Saturday, 21 July 2012
Book ~ "Wax" (2011) Therese Ambrosi Smith
Smith follows young, beautiful Tilly Bettencourt from the moment she makes the life-changing decision to leave her family and join the war effort as a metal welder. Settled across the country, Tilly begins a lifelong friendship with her roommate, Doris, and their neighbor, Sylvia. Doris soon discovers that she is an heir to a piece of property close to Tilly’s hometown. After the war is over, the roommates reunite to start a candle-making business on Doris’ inherited property. Unknown to Tilly and Doris, however, is a secret past that binds the girls’ families and threatens their dreams. An act of arson that destroys the girls’ business finally forces the secret to light. Together, Tilly, Doris and Sylvia struggle to realize a life outside mainstream expectations for women in the ’40s.
While the author touches on important sociopolitical issues of the times—racism, women’s rights and homophobia—history is incidental to the story. Smith works in broad strokes, skimming over the secrecy of gay life during the ’40s and the dramatic fallout of family betrayal. The author focuses instead on character-driven plot points: the assistance of a handsome carpenter in remodeling a cottage, the challenges of first-time entrepreneurship and the heartache that characters experience searching for romantic love. Smith draws on strong, clearly defined characters to deliver a mostly linear story about family betrayal and personal integrity.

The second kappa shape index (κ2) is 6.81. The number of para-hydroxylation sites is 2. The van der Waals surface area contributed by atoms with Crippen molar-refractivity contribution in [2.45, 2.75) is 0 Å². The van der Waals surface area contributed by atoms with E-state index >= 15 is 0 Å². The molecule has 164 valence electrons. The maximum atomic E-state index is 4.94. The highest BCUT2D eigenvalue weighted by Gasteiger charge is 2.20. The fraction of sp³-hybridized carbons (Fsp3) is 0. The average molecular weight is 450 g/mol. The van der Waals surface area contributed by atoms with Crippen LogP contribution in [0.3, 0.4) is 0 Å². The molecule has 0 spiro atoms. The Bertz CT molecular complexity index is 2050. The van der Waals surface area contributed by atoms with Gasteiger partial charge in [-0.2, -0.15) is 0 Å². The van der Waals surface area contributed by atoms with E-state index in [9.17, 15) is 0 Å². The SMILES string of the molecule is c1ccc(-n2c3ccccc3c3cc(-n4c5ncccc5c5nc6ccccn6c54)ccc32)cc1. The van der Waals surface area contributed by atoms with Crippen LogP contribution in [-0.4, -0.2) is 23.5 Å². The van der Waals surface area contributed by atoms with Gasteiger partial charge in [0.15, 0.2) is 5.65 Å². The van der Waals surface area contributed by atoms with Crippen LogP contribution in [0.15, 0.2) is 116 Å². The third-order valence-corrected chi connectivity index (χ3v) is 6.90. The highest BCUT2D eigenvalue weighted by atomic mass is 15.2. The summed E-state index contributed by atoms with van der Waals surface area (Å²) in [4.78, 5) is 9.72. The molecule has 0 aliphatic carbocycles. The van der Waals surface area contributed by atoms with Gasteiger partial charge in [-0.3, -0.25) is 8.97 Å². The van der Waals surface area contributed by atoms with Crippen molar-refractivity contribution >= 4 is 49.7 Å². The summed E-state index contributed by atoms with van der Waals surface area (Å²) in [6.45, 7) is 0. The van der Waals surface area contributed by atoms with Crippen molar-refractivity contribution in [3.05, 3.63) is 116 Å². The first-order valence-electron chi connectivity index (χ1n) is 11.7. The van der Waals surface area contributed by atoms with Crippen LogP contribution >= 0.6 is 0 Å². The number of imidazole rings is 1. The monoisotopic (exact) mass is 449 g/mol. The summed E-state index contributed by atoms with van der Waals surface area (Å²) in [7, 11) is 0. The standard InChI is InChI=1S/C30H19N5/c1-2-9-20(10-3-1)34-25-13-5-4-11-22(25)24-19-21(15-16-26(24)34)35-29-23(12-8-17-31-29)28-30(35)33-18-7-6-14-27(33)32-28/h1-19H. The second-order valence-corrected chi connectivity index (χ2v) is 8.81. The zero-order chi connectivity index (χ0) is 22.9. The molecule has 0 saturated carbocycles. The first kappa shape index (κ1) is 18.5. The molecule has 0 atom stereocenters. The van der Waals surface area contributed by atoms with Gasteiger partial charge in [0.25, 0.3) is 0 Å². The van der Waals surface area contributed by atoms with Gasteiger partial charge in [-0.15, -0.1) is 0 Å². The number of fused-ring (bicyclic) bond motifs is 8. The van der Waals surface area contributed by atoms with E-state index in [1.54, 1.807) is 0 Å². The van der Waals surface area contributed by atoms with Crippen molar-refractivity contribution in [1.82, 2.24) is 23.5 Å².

I received a copy of this book at no charge in exchange for my honest review.
This was an interesting story about the women who supported the war movement at home while the men went off to fight in World War II. Their lives changed so much. No longer were they working in restaurants and stores with the eventual goal of getting married and having children. They became trained labourers making good money. But then the war was over, the men can home and the women lost their jobs. I imagine for many women, it was a hard transition to go backwards again.
Eager for adventure, strangers Tilly, Doris and Sylvia sign up to build ships near San Fransisco. After three years of hard work, they lose their jobs when the war ends but have saved a substantial amount of money. Tilly heads home and finds it hard to settle back in to her old life. She has her job back at her uncle and aunt's restaurant and her mother can't understand why she has no interest in getting married. Tilly and Doris build a candlemaking business in her hometown, where Doris coincidentally inherits a piece of land from her Uncle Stanley whom she'd never met (finding him was one of the reasons Doris had gone to California). Though Sylvia heads to Reno to work in a bar, they keep in touch.
I figured out the "secret past" as soon as it was introduced but it was interesting to see how it would be revealed and acknowledged. And when it was revealed, no one seemed overly concerned about it. To me, it was HUGE!
I wasn't crazy about the resolution of the arson angle and I wasn't buying the person who did it and why.
It's written in third person. The time periods jumped around a bit but are prefaced by the date at the beginning of the chapters. I enjoyed the story and the writing and will keep an eye out for other things by this author.
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